Will Martian astronauts be able to load YouTube?
Mars rovers, as mentioned last week, can’t be controlled directly with a joystick. Even if you have fast download speeds and a working Internet network spreading through space, the signals simply won’t get to Mars fast enough.
But that’s not stopping people from trying to take Internet to other planets. The Internet, after all, has many other uses.
Right now, every space-probe sent out has to have its own mechanism for sending signals. Special software has to be written for every single spacecraft, telling it how to convert information into radio-waves, and how to send those radio-waves back, depending on its own special situation.
How would it be, if there were several “Internet server” satellites instead? All space-probes could use standard Internet software, and a lot of time and effort could be saved.
That’s a good idea, but there’s one problem: the “standard Internet” won’t work across planets. The Internet is a bit like Newton’s theories of mechanic. Everything works fine here on Earth — but, as distances get larger, its laws and systems begin to break down.
The Internet doesn’t work like interplanetary spacecraft, with a direct link from your device to the website at the other end. The delivery is more like early letters, which got passed on from one person to the next until they reached their destination.
You send a letter, saying something like “I want to search for avocado”, and send it to some address, such as “google.com”. That letter will be delivered by “runners”: people who run between two fixed points, carrying messages. When one runner reaches his point, he passes it on to the next runner going in that direction.
In the beginning, those runners’ points use to be marked by tall posts. That’s why the whole system is known as the “postal service”.
Posts aren’t always in a straight line from you to Google. They’re scattered all over, so there are many routes your letter can take. How exactly the letter goes depends on which runners happen to be free at the time.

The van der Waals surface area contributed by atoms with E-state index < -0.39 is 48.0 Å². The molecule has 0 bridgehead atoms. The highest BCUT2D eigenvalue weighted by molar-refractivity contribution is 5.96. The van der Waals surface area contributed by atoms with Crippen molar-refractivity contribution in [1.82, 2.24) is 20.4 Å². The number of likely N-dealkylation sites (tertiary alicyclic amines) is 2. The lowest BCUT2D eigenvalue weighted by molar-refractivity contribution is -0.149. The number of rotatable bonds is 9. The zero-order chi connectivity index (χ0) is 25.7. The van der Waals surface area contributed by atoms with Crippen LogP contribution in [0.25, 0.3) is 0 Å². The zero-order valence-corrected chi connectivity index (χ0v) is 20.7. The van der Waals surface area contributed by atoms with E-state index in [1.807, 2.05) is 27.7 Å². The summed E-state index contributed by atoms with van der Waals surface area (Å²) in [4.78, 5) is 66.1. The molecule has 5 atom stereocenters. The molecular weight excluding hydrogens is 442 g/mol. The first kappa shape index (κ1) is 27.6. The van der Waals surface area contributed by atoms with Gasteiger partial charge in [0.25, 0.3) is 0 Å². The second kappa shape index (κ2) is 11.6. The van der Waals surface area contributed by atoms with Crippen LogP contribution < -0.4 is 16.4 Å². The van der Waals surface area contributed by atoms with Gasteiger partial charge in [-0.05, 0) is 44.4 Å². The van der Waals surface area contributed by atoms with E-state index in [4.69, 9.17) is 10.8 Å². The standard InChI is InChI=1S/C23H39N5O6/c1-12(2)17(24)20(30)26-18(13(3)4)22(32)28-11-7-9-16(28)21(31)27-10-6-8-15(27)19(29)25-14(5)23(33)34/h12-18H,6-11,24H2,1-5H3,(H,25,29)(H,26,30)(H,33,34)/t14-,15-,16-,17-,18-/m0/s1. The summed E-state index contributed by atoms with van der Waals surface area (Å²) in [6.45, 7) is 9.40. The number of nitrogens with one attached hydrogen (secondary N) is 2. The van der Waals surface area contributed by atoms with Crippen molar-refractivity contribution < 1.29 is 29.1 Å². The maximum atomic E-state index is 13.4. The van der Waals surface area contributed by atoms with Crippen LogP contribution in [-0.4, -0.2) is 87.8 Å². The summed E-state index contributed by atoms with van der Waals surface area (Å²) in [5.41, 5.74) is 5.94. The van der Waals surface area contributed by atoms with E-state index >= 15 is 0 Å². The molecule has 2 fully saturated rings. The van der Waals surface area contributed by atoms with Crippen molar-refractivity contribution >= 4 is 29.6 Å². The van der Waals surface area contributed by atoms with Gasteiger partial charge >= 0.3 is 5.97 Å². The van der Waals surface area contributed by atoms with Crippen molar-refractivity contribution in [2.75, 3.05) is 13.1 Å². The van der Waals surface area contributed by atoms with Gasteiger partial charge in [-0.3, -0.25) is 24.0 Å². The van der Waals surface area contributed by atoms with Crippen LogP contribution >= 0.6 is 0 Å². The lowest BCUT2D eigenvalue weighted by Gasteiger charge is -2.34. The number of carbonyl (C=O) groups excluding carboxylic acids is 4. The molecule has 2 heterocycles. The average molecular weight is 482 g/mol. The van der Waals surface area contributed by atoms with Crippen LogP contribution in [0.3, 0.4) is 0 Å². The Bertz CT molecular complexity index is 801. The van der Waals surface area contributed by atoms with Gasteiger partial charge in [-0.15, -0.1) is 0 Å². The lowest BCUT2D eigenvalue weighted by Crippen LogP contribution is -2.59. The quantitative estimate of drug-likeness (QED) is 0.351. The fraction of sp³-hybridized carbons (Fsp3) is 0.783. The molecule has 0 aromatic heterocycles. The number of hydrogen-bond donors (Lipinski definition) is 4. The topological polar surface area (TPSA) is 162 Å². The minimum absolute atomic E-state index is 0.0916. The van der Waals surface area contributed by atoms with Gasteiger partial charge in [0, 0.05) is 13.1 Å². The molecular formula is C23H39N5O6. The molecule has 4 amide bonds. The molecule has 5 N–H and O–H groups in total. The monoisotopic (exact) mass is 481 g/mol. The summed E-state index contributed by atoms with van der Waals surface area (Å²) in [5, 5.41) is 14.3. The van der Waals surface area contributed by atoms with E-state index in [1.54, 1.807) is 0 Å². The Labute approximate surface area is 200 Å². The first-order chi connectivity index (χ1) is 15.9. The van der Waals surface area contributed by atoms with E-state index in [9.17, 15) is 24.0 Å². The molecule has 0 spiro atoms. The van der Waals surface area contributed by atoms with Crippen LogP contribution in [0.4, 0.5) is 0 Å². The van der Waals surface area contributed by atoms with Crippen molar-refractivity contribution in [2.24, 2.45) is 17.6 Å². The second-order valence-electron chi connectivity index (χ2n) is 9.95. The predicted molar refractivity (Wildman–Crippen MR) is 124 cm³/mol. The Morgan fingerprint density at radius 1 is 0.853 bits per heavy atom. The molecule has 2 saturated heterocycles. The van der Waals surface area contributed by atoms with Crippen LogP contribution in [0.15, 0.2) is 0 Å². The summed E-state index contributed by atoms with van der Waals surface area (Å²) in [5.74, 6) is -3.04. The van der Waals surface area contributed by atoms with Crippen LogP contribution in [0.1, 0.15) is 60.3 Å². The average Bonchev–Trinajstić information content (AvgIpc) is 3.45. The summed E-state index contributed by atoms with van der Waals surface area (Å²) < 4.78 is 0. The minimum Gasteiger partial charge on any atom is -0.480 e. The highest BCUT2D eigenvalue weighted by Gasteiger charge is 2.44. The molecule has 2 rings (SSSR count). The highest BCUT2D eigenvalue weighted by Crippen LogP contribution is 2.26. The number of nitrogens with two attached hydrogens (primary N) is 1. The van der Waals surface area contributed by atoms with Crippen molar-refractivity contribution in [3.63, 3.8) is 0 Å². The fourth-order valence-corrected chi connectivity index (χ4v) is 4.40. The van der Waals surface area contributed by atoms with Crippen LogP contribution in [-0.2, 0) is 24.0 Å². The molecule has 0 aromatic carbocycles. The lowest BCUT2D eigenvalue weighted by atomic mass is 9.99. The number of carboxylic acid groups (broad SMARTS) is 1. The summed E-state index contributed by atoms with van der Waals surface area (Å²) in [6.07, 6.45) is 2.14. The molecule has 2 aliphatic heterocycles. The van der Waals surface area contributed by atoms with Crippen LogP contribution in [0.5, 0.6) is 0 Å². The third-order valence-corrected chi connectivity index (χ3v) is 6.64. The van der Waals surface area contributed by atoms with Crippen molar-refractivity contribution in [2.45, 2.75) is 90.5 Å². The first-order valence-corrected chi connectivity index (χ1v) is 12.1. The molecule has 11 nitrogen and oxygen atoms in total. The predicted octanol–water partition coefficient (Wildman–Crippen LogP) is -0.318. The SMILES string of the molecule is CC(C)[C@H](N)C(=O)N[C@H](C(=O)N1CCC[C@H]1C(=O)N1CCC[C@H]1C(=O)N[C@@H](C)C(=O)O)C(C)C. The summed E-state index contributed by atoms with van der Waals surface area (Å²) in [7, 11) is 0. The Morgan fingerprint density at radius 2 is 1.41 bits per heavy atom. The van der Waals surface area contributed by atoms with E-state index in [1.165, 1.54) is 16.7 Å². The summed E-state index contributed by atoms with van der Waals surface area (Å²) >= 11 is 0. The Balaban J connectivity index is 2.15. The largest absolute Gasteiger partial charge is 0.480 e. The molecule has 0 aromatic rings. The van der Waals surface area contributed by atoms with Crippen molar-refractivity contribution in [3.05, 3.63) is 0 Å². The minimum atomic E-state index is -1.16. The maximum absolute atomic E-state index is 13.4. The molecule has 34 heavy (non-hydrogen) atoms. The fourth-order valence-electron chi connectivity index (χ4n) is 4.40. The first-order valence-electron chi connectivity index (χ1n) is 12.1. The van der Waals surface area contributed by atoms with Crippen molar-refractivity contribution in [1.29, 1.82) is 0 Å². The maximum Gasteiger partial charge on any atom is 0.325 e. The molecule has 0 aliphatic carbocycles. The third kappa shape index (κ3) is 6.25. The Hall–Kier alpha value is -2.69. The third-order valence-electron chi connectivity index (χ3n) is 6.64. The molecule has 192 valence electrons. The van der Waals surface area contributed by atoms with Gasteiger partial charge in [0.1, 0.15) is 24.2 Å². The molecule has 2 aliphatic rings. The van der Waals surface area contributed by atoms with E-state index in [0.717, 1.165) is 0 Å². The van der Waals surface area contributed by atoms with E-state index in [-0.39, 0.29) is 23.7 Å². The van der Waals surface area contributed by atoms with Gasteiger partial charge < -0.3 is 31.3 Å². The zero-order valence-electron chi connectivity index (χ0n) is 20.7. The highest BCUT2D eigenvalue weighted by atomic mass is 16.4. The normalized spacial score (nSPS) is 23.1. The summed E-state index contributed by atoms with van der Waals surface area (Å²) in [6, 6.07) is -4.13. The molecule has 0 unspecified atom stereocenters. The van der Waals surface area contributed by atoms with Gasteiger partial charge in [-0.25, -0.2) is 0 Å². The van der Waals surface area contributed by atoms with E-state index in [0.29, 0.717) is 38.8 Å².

The Internet works in a similar way. Instead of posts with runners, there are “servers” passing the message on through wires. Also, large messages are broken into many small “packets”: each packet is sent out separately, and they’re all put back together at the other end.
The Internet also has another feature of the postal service: timeouts. If your letter doesn’t reach within a few weeks, you’ll assume it’s gotten lost and send it again. On the Internet, the time you wait before re-sending is more like a few seconds. That’s why slow connections often use more bandwidth: they keep getting timed out and having to re-send their packets.
Signals coming all the way from Mars wouldn’t stand a chance.
At first, this looks like an easy problem to solve: just increase the timeout time.
But that won’t work. Timed-out packets are assumed lost for a reason: they probably are lost. When a server gets a packet, it sends it forth immediately — even if there’s nobody to receive it at the other end. (Okay, it doesn’t actually get sent, but is abandoned and lost forever).
In space, there’s a lot of chance that nobody will be there at the other end. To start with, the Earth rotates.
Imagine you’re at the Mission Control building on Earth, and controlling the Yutu rover on the Moon. Suddenly, the Moon sets. How will you send your signals? You can try pointing your antenna downward, but that won’t work. The ground will come in the way.
To avoid this situation, NASA has set up a Deep Space Network. It’s basically a network of radio antennae. There are three main antennae, as well as smaller ones, each on a different side of the Earth. That way, there will always be one of them facing in the right direction.
But the Earth is not the only thing that’s moving. What if the rover goes to the other side of the Moon, where it can’t see the Earth at all? What if you’re trying to contact Mars, but happen to be on the opposite side of the Sun? What if a sudden solar flare disrupts communications, or if your antennae are simply busy with something else?